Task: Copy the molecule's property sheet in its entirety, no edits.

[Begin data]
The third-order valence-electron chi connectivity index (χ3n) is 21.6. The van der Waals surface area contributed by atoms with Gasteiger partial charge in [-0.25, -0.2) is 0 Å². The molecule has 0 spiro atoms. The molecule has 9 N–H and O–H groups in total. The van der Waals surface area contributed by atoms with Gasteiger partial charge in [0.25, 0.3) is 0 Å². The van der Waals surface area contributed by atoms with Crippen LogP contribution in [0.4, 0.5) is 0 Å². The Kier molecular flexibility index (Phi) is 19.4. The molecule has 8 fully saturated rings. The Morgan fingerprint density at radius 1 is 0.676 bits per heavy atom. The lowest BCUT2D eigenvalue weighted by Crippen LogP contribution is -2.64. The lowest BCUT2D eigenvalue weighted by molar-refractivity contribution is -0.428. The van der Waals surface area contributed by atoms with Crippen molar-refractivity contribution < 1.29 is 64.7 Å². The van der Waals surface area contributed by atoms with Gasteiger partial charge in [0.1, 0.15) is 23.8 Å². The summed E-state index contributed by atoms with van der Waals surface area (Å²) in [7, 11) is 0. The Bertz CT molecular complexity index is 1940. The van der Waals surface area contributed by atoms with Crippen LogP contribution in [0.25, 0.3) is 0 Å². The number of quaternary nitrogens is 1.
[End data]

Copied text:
The third-order valence-electron chi connectivity index (χ3n) is 21.6. The van der Waals surface area contributed by atoms with Gasteiger partial charge in [-0.25, -0.2) is 0 Å². The molecule has 0 spiro atoms. The molecule has 9 N–H and O–H groups in total. The van der Waals surface area contributed by atoms with Gasteiger partial charge in [0.25, 0.3) is 0 Å². The van der Waals surface area contributed by atoms with Crippen LogP contribution in [0.4, 0.5) is 0 Å². The Kier molecular flexibility index (Phi) is 19.4. The molecule has 8 fully saturated rings. The Morgan fingerprint density at radius 1 is 0.676 bits per heavy atom. The lowest BCUT2D eigenvalue weighted by Crippen LogP contribution is -2.64. The lowest BCUT2D eigenvalue weighted by molar-refractivity contribution is -0.428. The van der Waals surface area contributed by atoms with Crippen molar-refractivity contribution < 1.29 is 64.7 Å². The van der Waals surface area contributed by atoms with Gasteiger partial charge in [0.1, 0.15) is 23.8 Å². The summed E-state index contributed by atoms with van der Waals surface area (Å²) in [7, 11) is 0. The Bertz CT molecular complexity index is 1940. The van der Waals surface area contributed by atoms with Crippen LogP contribution in [0.25, 0.3) is 0 Å². The number of quaternary nitrogens is 1.